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Title: The application of phase change materials to cool buildings
Authors: Susman, Gideon
Advisors: Dehouche, Z
Craig, S
Keywords: Energy;Environment;Building services;Building physics;Product design
Issue Date: 2012
Publisher: Brunel University School of Engineering and Design PhD Theses
Abstract: Five projects improve understanding of how to use PCM to reduce building cooling energy. Firstly, a post-installation energy-audit of an active cooling system with PCM tank revealed an energy cost of 10.6% of total cooling energy, as compared to an identical tankless system, because PCM under%cooling prevented heat rejection at night. Secondly, development of a new taxonomy for PCM cooling systems allowed reclassification of all systems and identified under-exploited types. Novel concept designs were generated that employ movable PCM units and insulation. Thirdly, aspects of the generated designs were tested in a passive PCM sail design, installed in an occupied office. Radiant heat transfer, external heat discharge and narrow phase transition zone all improved performance. Fourthly, passive PCM product tests were conducted in a 4.2 m3 thermal test cell in which two types of ceiling tile, with 50 and 70% microencapsulated PCM content, and paraffin/copolymer composite wallboards yielded peak temperature reductions of 3.8, 4.4 and 5.2 °C, respectively, and peak temperature reductions per unit PCM mass of 0.28, 0.34 and 0.14 °C/kg, respectively. Heat discharge of RACUS tiles was more effective due to their non-integration into the building fabric. Conclusions of preceding chapters informed the design of a new system composed of an array of finned aluminium tubes, containing paraffin (melt temperature 19.79 °C, latent heat 159.75 kJ/kg) located below the ceiling. Passive cooling and heat discharge is prioritised but a chilled water loop ensures temperature control on hotter days (water circulated at 13 °C) and heat discharge on hotter nights (water circulated at 10 °C). Test cell results showed similar passive performance to the ceiling tiles and wallboards, effective active temperature control (constant 24.6˚C air temperature) and successful passive and active heat discharge. A dynamic heat balance model with an IES% generated UK office’s annual cooling load and PCM temperature%enthalpy functions predicted annual energy savings of 34%.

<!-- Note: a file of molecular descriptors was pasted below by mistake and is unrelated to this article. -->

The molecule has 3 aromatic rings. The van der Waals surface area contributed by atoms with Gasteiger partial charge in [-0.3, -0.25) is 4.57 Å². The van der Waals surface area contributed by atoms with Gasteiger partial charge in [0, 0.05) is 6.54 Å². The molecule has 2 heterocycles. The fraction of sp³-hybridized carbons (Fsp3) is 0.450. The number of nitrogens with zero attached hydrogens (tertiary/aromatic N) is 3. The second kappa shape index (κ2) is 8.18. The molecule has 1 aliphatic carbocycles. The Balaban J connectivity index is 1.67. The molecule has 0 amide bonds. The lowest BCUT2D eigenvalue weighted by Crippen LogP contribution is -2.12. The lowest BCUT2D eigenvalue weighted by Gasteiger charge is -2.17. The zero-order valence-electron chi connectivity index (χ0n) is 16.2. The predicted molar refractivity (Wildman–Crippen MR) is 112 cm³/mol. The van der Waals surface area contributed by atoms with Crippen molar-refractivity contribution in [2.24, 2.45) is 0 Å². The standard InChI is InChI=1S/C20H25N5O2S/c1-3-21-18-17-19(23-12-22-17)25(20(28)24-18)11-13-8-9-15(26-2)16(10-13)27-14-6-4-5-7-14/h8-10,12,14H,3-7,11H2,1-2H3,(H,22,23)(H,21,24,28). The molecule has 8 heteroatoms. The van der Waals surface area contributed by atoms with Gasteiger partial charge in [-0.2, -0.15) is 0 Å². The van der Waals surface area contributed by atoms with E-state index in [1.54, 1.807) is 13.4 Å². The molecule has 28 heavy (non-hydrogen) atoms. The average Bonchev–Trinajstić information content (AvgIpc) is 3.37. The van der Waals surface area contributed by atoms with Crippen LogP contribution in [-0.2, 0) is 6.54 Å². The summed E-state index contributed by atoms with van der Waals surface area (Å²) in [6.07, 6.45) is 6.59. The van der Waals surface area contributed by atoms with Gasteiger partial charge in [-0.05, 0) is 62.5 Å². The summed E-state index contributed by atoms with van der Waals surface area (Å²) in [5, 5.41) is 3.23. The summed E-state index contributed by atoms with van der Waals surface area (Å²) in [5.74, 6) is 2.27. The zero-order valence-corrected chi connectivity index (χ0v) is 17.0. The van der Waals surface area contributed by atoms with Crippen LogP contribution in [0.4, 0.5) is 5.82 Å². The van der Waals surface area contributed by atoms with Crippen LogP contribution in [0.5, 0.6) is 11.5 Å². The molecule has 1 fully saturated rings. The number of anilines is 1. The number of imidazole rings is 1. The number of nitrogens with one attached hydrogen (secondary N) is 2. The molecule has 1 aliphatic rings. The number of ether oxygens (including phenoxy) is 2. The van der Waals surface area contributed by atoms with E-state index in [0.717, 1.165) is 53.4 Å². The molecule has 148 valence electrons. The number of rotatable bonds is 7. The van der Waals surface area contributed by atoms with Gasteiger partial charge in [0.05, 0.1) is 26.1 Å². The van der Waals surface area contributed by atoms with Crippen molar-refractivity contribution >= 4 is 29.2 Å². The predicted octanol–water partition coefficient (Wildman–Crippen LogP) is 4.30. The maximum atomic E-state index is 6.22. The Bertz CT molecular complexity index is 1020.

Description: This thesis was submitted for the degree of Engineering Doctorate in Environmental Technology and awarded by Brunel University.
Appears in Collections:Mechanical and Aerospace Engineering
Dept of Mechanical Aerospace and Civil Engineering Theses

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